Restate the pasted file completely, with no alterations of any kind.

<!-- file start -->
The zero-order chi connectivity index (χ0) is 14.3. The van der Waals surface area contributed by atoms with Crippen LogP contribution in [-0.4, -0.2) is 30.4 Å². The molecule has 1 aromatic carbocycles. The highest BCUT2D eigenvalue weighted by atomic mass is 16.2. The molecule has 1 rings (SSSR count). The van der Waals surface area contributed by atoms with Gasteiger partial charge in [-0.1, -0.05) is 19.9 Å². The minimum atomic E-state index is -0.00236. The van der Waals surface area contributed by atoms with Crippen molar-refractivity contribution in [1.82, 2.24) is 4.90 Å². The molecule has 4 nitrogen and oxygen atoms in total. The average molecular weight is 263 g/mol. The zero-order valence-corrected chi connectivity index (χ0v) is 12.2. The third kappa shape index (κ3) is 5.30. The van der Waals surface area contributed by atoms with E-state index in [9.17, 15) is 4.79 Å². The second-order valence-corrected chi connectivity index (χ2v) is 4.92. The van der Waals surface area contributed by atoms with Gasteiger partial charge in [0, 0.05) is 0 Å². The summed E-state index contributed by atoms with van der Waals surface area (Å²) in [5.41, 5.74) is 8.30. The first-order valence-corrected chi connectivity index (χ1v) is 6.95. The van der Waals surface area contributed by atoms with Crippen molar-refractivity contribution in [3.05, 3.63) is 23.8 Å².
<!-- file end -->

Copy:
The zero-order chi connectivity index (χ0) is 14.3. The van der Waals surface area contributed by atoms with Crippen LogP contribution in [-0.4, -0.2) is 30.4 Å². The molecule has 1 aromatic carbocycles. The highest BCUT2D eigenvalue weighted by atomic mass is 16.2. The molecule has 1 rings (SSSR count). The van der Waals surface area contributed by atoms with Gasteiger partial charge in [-0.1, -0.05) is 19.9 Å². The minimum atomic E-state index is -0.00236. The van der Waals surface area contributed by atoms with Crippen molar-refractivity contribution in [1.82, 2.24) is 4.90 Å². The molecule has 4 nitrogen and oxygen atoms in total. The average molecular weight is 263 g/mol. The zero-order valence-corrected chi connectivity index (χ0v) is 12.2. The third kappa shape index (κ3) is 5.30. The van der Waals surface area contributed by atoms with E-state index in [9.17, 15) is 4.79 Å². The second-order valence-corrected chi connectivity index (χ2v) is 4.92. The van der Waals surface area contributed by atoms with Gasteiger partial charge in [0, 0.05) is 0 Å². The summed E-state index contributed by atoms with van der Waals surface area (Å²) in [5.41, 5.74) is 8.30. The first-order valence-corrected chi connectivity index (χ1v) is 6.95. The van der Waals surface area contributed by atoms with Crippen molar-refractivity contribution in [3.05, 3.63) is 23.8 Å².